“Millennials have been denigrated and mischaracterized, blamed for struggling in situations that set us up to fail,” says Petersen.

“But if we have the endurance and aptitude and wherewithal to work ourselves this deeply into the ground, we also have the strength to fight. We have little savings and less stability. Our anger is barely contained. We’re a pile of ashes smoldering, a bad memory of our best selves. Underestimate us at your peril. We have so little left to lose.”

Jay Robb is a Gen Xer who serves as communications manager for McMaster University’s Faculty of Science, lives in Hamilton and has reviewed business books for the Hamilton Spectator since 1999.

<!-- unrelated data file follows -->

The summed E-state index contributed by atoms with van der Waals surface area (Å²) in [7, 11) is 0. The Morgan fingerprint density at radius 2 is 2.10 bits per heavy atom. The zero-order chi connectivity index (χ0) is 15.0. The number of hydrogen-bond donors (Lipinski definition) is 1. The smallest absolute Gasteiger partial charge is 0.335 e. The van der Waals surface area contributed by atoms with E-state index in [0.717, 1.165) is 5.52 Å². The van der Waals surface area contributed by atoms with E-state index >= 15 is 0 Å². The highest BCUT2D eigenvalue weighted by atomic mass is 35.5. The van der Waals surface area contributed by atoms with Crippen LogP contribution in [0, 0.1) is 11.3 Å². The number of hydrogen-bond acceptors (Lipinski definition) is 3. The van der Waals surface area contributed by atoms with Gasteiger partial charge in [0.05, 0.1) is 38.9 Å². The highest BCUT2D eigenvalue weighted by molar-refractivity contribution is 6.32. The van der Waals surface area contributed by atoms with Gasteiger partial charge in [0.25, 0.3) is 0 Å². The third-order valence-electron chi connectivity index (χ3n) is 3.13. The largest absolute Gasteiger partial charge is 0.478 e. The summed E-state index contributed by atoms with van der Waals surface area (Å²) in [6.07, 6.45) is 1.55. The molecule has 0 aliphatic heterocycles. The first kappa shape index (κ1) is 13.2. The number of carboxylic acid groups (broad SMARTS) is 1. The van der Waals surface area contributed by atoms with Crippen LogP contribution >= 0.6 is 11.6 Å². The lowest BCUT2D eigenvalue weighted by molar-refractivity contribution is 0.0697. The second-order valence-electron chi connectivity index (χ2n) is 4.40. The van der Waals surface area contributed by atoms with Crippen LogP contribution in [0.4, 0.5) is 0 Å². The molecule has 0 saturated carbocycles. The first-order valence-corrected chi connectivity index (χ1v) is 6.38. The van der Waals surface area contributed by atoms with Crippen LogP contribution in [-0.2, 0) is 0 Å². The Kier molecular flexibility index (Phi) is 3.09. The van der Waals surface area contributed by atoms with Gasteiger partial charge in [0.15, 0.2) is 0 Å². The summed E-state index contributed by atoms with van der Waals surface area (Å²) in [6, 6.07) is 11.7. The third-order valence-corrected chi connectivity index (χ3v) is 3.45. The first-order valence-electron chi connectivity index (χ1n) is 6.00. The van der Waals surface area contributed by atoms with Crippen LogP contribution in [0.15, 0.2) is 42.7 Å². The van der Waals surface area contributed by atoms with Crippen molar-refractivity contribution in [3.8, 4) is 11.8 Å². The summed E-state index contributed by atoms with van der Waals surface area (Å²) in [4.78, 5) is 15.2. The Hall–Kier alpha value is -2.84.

Review: Millennials with Kids – Marketing to This Powerful and Surprisingly Different Generation Parents by Fromm and Vidler

MillennialsThis review first ran in the Sept. 28 edition of The Hamilton Spectator.

Millennials With Kids: Marketing to This Powerful and Surprisingly Different Generation of Parents

By Jeff Fromm and Marissa Vidler

Amacom

$34.50

Here are two ways to convince more Millennials to move to Hamilton.

Rebrand our Ambitious City as the Useful City.

And have drones fly over Walmart when shooting highlight reel videos of Hamilton.

Here’s why.  Today’s Millennials are tomorrow’s pragmatists and Walmart shoppers.

“Usefulness will become the new cool and Millennial consumers will take to brands that can contribute to their new idea,” predict Jeff Froom, president of a Millennial marketing firm and Marissa Vidler, founder of a marketing research firm specializing in Millennial consumers. “Pragmatism is rooted in the idea that success is based on how practical something is and how easily something can solve a problem.”